Sleep well, Pasco residents. If the popcorn hits the fan tonight, you need to know that the HMPC is working hard on the Pasco County LMS and that the Hazard Mitigation Section of the DEM is keeping the FEMA Region IV posted so that they know that DMA2K is being complied with.
Of course, if you belong to the HMPC or qualify as an OIP you already know this, but if you aren't on the seven-page HMPC or OIP list, I am here to tell you, with some help from Michelle Baker, that your BIC (butt is covered) if some disaster, natural or man-made, strikes Pasco County.
I called Michelle, who is the county's director of the emergency management, just to make sure she wasn't being held captive by an acronym freak high on speed, caffeine and white sugar who was sending memos out in her name. The letter on my desk was so full of government verbiage and confusing acronyms and abbreviations that another bureaucrat had sent it to me for translation.
She was good-natured about my call.
"I know," she said. "Everyone thinks the military is bad on acronyms, but we have more than our share in the emergency management business. I could make it a little less confusing by spelling everything out, but then it would be four times as long."
And let's be clear, I am only having a little fun at Michelle's expense. She does a tough, important job that has become even more important in this uncertain post-Sept. 11 world and she is, by all accounts, good at it.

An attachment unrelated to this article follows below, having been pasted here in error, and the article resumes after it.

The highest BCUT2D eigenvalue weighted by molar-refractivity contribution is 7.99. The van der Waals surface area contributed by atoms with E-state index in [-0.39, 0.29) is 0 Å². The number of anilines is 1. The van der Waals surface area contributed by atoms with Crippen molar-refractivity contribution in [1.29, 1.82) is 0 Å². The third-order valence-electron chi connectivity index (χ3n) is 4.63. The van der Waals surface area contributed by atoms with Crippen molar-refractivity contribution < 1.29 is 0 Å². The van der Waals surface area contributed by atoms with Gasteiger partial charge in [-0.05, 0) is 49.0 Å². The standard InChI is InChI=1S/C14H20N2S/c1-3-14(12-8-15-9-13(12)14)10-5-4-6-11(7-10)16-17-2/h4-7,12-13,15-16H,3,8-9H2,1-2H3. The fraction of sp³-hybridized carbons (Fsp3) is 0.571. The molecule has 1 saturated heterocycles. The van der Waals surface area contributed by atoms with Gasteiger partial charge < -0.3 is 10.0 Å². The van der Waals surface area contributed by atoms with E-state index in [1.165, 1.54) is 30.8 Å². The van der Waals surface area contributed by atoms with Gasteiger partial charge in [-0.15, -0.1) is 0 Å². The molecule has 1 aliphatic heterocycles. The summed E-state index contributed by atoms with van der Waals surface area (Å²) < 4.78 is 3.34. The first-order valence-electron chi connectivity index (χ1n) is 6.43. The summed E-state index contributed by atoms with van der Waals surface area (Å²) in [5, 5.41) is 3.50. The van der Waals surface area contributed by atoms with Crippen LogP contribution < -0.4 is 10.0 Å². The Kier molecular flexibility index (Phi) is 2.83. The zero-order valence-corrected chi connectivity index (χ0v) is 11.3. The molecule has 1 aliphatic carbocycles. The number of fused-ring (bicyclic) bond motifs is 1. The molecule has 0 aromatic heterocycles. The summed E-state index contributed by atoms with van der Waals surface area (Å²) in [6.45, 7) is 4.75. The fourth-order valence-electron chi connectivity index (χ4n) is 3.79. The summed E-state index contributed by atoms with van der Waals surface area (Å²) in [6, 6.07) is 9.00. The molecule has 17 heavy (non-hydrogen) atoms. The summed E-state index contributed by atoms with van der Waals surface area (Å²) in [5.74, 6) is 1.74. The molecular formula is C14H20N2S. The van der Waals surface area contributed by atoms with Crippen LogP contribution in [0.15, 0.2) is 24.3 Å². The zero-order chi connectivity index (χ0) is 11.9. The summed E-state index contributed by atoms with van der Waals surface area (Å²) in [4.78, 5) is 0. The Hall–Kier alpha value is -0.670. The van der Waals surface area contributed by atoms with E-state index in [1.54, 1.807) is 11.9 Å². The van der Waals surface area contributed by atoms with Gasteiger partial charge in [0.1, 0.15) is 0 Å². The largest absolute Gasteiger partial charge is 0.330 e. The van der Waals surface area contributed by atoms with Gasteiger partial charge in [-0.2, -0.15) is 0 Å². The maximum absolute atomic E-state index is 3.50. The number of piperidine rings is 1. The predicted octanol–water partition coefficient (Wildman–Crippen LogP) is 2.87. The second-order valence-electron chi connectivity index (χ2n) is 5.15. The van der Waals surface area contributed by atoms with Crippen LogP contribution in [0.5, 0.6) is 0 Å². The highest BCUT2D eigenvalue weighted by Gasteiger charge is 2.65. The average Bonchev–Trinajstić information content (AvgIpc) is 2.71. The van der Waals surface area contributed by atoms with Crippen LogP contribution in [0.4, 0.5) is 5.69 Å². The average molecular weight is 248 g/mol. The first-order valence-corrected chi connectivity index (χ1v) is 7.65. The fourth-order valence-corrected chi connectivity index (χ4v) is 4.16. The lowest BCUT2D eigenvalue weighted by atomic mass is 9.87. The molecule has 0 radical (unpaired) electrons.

She came to Pasco 10 years ago this month, right after the no-name storm demonstrated what can happen when the system designed to protect us breaks down just a little (it was as close to a disaster as Pasco has had in the past 30 years), and she came here with the experience of having worked in her field in Miami during Hurricane Andrew.
Being ready for disasters and their aftermath has a lot to do with federal money, and so does being ready to jump through the right hoops to obtain it. If you don't understand the language in which that business is being transacted, it doesn't get done.
It's all kind of dry reading right now, but probably more important when you are about to drink the last of the water in your bathtub and the plastic sheeting you used to replace your roof just blew off, and you don't know where you will be sleeping tonight.
So, for the uninitiated, the Pasco County HMPC is the Hazard Mitigation Planning Committee, which had to meet to discuss LMS (local mitigation strategy); and the HMPC heard from the director of the Division of Emergency Management, who gave an overview of the FEMA (Federal Emergency Management Agency) plan for Region IV, which includes Pasco County's compliance with DMA2K (Disaster Mitigation Act of 2000).
The committee consists of more than 100 members, centered on an initial core of representatives of county government and each municipality and including OIPs (other interested persons, such as citizens and representatives of businesses and nonprofits).
The committee's existence and meetings and the level of participation of its members are integral to Pasco receiving federal money to prepare for or recover from disasters.
See, she was right, it did take four times as much space to explain it, and I might well have missed some of the finer points which Michelle will probably have to forward to the feds in her report on NTBCC (not-too-bright columnist coverage). And, whether we like it or not, you can't communicate with state and federal agencies in plain English; they won't stand for it.
If we didn't have someone here who spoke their language, we could easily find ourselves USCWOP (up sewage creek without a paddle), and (trust me, I've been there) you don't want to take that trip. Good job (GJ), Michelle, CYA.